Resolving neighborhood disputes. The right way to deal with conflict.
Regardless of whether the people next-door are throwing a loud party or causing other nuisances, conflicts between neighbors cannot always be avoided despite what the neighbor law provisions say. Yet, those who proceed with the goal of resolving the conflict can reach an acceptable compromise in nearly every neighborhood dispute.
Life is difficult for homeowners when there is trouble with the neighbors
People buy their own home in the hopes of enjoying the tremendous freedom it offers. Those who own a house or apartment instead of renting can do things in and around their home as they see fit – within the boundaries established by law, of course. A person's home is their castle: A dream come true. That is, until homeowners begin feuding with their neighbors. Conflicts can arise for any number of reasons: from noisy children and pets, through the height of a hedge in the back yard to maintaining the required distance from setback lines on the property. When there is trouble between neighbors, your dream of owning your own home can quickly dissolve into a nightmare.
Resolving neighborhood disputes with specific steps
Besides communication and mutual respect, clear rules play an important role in ensuring neighbors can coexist in peace and harmony. Not every (supposed) infraction will end in an argument. Nevertheless, not all conflicts can be avoided. For instance, a condominium owner might plant a tree in their dedicated yard but it casts shade on the neighbor's patio in the evenings. The important thing in such cases is always to proceed constructively and with the goal of finding a solution.
1. Discuss the matter with your neighbor
The first step should always be a face-to-face and cool-headed discussion. That often helps the parties find a solution quickly. In addition, condominium owners can often consult their association's rules, which may already contain clear provisions governing the point of contention. If that is not the case, the problem can also be made an official agenda item for discussion at a condominium owners' meeting and, if need be, directly addressed in that forum.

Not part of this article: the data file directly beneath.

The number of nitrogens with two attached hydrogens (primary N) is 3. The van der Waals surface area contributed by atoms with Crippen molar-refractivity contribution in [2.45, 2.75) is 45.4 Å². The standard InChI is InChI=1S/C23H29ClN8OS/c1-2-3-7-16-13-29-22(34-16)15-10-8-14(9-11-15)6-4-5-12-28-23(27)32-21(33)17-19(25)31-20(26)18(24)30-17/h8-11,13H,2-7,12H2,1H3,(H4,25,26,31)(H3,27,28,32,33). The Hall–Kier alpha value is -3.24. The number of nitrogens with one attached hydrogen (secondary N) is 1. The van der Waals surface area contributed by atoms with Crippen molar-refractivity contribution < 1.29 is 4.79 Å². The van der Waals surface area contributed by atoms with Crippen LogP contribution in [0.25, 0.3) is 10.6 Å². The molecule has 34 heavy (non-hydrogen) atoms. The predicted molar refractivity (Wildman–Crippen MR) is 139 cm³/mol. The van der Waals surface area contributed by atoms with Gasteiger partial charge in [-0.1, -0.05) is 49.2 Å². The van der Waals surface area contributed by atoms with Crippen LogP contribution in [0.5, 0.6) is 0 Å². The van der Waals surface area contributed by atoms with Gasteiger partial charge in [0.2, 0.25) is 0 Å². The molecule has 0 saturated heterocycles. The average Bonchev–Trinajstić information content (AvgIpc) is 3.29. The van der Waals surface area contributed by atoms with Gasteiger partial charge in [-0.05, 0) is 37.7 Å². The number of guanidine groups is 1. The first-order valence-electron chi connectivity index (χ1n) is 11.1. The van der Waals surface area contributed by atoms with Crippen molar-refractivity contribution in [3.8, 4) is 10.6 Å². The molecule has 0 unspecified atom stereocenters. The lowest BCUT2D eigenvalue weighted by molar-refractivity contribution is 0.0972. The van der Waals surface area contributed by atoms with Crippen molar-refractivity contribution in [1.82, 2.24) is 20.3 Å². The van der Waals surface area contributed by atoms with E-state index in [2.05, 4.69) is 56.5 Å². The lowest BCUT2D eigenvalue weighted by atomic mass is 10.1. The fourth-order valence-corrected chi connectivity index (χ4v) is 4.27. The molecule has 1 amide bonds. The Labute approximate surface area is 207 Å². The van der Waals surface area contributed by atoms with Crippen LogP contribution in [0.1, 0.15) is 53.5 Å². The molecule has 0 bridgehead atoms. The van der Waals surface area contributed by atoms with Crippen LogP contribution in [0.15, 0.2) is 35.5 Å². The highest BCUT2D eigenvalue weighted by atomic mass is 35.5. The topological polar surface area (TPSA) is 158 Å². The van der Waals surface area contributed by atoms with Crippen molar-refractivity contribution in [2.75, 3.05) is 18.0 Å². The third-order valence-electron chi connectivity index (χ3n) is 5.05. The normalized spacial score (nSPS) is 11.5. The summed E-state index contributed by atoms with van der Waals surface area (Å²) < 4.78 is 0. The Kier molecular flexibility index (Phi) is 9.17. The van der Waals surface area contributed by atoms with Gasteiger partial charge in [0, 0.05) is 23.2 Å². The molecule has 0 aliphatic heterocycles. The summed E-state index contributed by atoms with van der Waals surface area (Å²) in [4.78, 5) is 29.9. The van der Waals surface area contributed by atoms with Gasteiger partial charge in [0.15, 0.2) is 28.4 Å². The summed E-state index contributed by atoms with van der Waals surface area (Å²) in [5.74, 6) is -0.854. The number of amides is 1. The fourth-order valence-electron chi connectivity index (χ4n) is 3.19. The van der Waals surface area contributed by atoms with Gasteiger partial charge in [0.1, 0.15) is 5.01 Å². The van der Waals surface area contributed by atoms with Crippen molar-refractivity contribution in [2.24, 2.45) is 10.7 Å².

2. Engage a neutral third party
The next step is to engage a neutral third party as a mediator, provided all persons involved agree. Impartial individuals can evaluate the situation from a completely different angle and propose new solutions. For example, the feuding parties can call on neighbors who are not directly involved, outside experts, or even the administrators of their condominium building.
3. Resort to professional arbitration
If the neighbors have thus far been unable to find a solution to their problem, the next possible step they can take is arbitration. During arbitration, the disputing parties negotiate to reach a mutually agreeable solution under the guidance of a professional arbiter. This gives a new structure to a conflict that has reached an impasse. In this forum, all the parties can start over by stating all their needs and arguments.
Arbiters do not take sides or recommend solutions of their own. Instead, they guide the disputing parties by asking specific questions and steering the conversation in specific directions. The goal is for the parties themselves to reach a mutual solution for which they take responsibility and which they can all accept in the long term.
Follow this link to learn more about arbitration (available in German only): https://www.mediation-ch.org/
4. Take action through the courts
If every attempt and effort to resolve the conflict has failed, the only remaining option is to go to court. First, however, you should seek out an attorney for advice. This step needs to be considered carefully because the time and financial expense involved with litigation are immense and may rapidly exceed the possible benefit of a court decision. Taking your neighbors to court also often destroys any basis for good relations with them later. For that reason, it should always be the final alternative when no other way out can be found.
Whatever the dispute, remain calm
The important thing is to directly address the problem as soon as possible. That is because neighbors often tend to make a mountain out of a molehill. If an argument escalates into a running battle, the neighbors can forget about ever coexisting in peace and harmony. However, if they take a targeted approach and try to put themselves in their neighbor's shoes, they have a chance of reaching a successful compromise.